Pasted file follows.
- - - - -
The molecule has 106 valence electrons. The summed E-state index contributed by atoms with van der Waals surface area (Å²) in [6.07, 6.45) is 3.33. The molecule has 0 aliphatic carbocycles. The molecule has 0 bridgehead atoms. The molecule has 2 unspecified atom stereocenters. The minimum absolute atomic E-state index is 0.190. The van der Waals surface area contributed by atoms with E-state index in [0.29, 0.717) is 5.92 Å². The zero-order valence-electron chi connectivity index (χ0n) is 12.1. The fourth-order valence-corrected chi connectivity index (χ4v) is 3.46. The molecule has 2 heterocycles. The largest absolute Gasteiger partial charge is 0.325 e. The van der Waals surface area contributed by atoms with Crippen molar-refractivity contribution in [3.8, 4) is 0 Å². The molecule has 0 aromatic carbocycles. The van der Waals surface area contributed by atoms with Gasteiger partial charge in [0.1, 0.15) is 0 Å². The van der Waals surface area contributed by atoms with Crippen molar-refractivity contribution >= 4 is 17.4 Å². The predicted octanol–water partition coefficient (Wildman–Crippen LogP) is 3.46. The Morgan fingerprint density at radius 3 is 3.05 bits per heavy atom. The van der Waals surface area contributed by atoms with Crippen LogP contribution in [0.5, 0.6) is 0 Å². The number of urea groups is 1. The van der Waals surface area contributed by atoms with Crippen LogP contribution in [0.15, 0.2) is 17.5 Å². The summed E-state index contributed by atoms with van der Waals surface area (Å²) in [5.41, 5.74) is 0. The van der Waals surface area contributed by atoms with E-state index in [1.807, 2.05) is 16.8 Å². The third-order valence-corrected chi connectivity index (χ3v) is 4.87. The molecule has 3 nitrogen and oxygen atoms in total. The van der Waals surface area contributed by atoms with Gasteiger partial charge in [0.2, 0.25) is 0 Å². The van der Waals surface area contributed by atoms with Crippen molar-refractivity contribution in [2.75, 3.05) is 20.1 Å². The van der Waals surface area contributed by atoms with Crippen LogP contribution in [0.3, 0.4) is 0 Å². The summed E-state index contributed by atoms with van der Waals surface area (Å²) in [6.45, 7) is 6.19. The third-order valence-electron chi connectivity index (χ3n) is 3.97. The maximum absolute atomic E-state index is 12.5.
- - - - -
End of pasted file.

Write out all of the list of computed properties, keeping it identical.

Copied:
The molecule has 106 valence electrons. The summed E-state index contributed by atoms with van der Waals surface area (Å²) in [6.07, 6.45) is 3.33. The molecule has 0 aliphatic carbocycles. The molecule has 0 bridgehead atoms. The molecule has 2 unspecified atom stereocenters. The minimum absolute atomic E-state index is 0.190. The van der Waals surface area contributed by atoms with E-state index in [0.29, 0.717) is 5.92 Å². The zero-order valence-electron chi connectivity index (χ0n) is 12.1. The fourth-order valence-corrected chi connectivity index (χ4v) is 3.46. The molecule has 2 heterocycles. The largest absolute Gasteiger partial charge is 0.325 e. The van der Waals surface area contributed by atoms with Crippen molar-refractivity contribution in [3.8, 4) is 0 Å². The molecule has 0 aromatic carbocycles. The van der Waals surface area contributed by atoms with Gasteiger partial charge in [0.1, 0.15) is 0 Å². The van der Waals surface area contributed by atoms with Crippen molar-refractivity contribution >= 4 is 17.4 Å². The predicted octanol–water partition coefficient (Wildman–Crippen LogP) is 3.46. The Morgan fingerprint density at radius 3 is 3.05 bits per heavy atom. The van der Waals surface area contributed by atoms with Crippen LogP contribution in [0.5, 0.6) is 0 Å². The number of urea groups is 1. The van der Waals surface area contributed by atoms with Crippen LogP contribution in [0.15, 0.2) is 17.5 Å². The summed E-state index contributed by atoms with van der Waals surface area (Å²) in [5.41, 5.74) is 0. The van der Waals surface area contributed by atoms with E-state index in [1.807, 2.05) is 16.8 Å². The third-order valence-corrected chi connectivity index (χ3v) is 4.87. The molecule has 3 nitrogen and oxygen atoms in total. The van der Waals surface area contributed by atoms with Gasteiger partial charge in [0.2, 0.25) is 0 Å². The van der Waals surface area contributed by atoms with Crippen molar-refractivity contribution in [2.75, 3.05) is 20.1 Å². The van der Waals surface area contributed by atoms with Crippen LogP contribution in [0.3, 0.4) is 0 Å². The summed E-state index contributed by atoms with van der Waals surface area (Å²) in [6.45, 7) is 6.19. The third-order valence-electron chi connectivity index (χ3n) is 3.97. The maximum absolute atomic E-state index is 12.5.